Duchess of Cambridge's illness could save lives, author says

Ashli McCall File Photo CNA CNA US Catholic News 12 4 12 Author Ashli McCall. File Photo-CNA.

The Duchess of Cambridge's stay in the hospital for severe morning sickness could help other women avoid aborting their children, according to author Ashli McCall, who has experience with the condition.

In a Dec. 3 announcement, a representative for the Royal Family confirmed the pregnancy of The Duke and Duchess of Cambridge, but also said that Kate Middleton has been hospitalized with Hyperemesis Gravidarum.

The illness, which is a severe form of nausea and vomiting in pregnancy, affects less than two percent of pregnancies and is often under-diagnosed, causing some women to abort their children.

"While it isn't Kate's responsibility to become the international spokesperson for HG awareness, it could be her gift," said Ashli McCall, an author and Hyperemesis Gravidarum sufferer.

McCall, who is a home-schooling mother and cancer survivor, said that her bout with the illness during her four pregnancies was the "most atrocious physical ailment" she has ever experienced.

She described the illness as "hell on earth that others simply cannot imagine unless they themselves have been where Kate Middleton and so many of us have been."

Depending on the severity of the illness, women may suffer from frequent vomiting, a 10 percent loss of body weight, dehydration and even hallucinations, all of which can put the health of mother and child at risk.

During her first pregnancy, McCall knew something was wrong when she suffered from constant nausea and vomiting.

Her doctor failed to properly treat the illness, assuming it was just morning sickness. Four months into her pregnancy, McCall had lost 14 percent of her body weight, could not eat or drink and was experiencing hallucinations.

Doctors were skeptical of her illness and said she must be suffering so much because the child was unplanned and that she made up the illness in her mind.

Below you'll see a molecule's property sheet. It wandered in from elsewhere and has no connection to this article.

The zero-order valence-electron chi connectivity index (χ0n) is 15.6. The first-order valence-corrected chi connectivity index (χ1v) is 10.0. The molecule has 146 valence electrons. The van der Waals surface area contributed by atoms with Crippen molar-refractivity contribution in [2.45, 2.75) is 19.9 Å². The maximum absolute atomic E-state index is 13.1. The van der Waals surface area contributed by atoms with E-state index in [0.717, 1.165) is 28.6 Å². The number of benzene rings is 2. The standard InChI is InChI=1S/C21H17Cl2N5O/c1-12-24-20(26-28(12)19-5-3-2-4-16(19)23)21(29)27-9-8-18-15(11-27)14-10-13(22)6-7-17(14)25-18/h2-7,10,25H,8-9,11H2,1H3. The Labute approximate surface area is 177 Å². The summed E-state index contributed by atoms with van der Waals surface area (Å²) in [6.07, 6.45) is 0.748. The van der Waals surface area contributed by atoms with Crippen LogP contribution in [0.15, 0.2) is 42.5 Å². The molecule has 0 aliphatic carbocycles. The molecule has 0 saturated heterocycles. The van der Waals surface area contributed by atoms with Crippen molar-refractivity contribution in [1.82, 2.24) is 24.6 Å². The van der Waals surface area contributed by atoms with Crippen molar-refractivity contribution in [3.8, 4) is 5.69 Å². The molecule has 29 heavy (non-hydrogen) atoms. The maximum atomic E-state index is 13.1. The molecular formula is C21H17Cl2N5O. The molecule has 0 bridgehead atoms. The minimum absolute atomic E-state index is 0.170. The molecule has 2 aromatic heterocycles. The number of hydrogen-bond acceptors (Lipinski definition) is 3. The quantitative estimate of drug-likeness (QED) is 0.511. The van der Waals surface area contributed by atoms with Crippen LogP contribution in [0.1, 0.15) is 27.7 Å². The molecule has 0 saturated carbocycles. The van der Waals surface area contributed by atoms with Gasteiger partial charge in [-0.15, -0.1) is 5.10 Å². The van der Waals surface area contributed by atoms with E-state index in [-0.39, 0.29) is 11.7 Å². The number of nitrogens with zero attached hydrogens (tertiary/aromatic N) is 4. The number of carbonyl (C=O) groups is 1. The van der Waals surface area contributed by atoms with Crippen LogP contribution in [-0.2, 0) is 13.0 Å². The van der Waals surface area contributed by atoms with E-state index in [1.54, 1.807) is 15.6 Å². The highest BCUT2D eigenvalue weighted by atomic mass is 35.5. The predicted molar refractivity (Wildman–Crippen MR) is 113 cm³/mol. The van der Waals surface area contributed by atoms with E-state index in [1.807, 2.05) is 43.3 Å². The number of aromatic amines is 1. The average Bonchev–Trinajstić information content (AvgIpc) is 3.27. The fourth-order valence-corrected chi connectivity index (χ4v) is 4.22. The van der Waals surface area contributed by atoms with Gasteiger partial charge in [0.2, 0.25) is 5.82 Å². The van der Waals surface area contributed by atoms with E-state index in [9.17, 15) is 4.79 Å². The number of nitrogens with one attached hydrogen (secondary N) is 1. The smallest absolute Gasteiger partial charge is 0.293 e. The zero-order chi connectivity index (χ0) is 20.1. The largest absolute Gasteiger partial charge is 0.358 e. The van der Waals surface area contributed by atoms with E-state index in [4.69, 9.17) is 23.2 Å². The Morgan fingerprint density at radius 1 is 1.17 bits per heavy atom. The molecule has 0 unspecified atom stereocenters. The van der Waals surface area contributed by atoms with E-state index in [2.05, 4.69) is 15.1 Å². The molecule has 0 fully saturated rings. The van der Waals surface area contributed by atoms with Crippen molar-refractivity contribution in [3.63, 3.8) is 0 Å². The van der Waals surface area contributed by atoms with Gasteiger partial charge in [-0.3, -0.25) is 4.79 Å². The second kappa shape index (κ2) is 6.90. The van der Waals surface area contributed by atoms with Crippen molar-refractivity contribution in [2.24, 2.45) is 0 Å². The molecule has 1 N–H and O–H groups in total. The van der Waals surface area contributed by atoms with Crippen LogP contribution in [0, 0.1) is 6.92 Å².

"There is very little sympathy for this disease, because too many people truly believe it to be normal morning sickness," she said.

Although her fourth pregnancy was the worst case of the illness her doctor had ever seen, it was her first pregnancy that "ended very regretfully in abortion."

 While family and friends were supportive of her during cancer recovery, McCall said that during her first pregnancy "the people in my life did not understand what was happening to me."

Her experience "triggered a desperate search for information," but she was surprised to find no body of research compiled on the disease.

Determined to help other women and children avoid her experience, McCall researched and wrote the "first and currently only comprehensive guide" to the illness for patients and family members, "Beyond Morning Sickness: Battling Hyperemesis Gravidarum."

"If I had possessed such information in my first pregnancy it would not have ended the way it did," she said.

Aside from the physical anguish women can experience with this illness, there is also a "negative and crippling social aspect" that is "often ignored."

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"Not only was I sick with the most bewildering and horrible illness I had ever had in my life, I was also victimized by unfounded prejudice, and on occasion harmful comments," she said.

McCall has authored a children's book, "Mama Has Hyperemesis Gravidarum (But Only For A While)." Another book, "The Chronicles of Nausea," is currently in the works and will be released in Jan. 2013. All proceeds of her books go to helping others suffering from the illness.

Thanks to her personal research and the publication of her book, McCall has been able to connect with other women who have battled similar cases as hers.

"The feedback I received was phenomenal, and I have the priceless gift of having been in the delivery room watching children who were scheduled to be aborted be born instead," she said.

McCall said she hopes that good may come out of Kate Middleton's illness as well, by raising awareness about Hyperemesis Gravidarum.

"For a person of her visibility to point others to her own personal story and to helpful resources would save countless lives."

Had she known about the proper treatment for the illness, McCall and her first child could have been spared the tragedy of an abortion.

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"If people could get the care they needed," she said, "more mothers and children would be spared the pain of exacerbated suffering and unwanted abortion," she said.

While every pregnancy is different, McCall said, women who have experienced the illness on one occasion seem to be more susceptible for it reappearing.

"This could be bad news for Kate Middleton," McCall said. "Hopefully, she will be one of the lucky ones and have normal future pregnancies."

For more information about Hyperemesis Gravidarum, please visit beyondmorningsickness.com and helpher.org.

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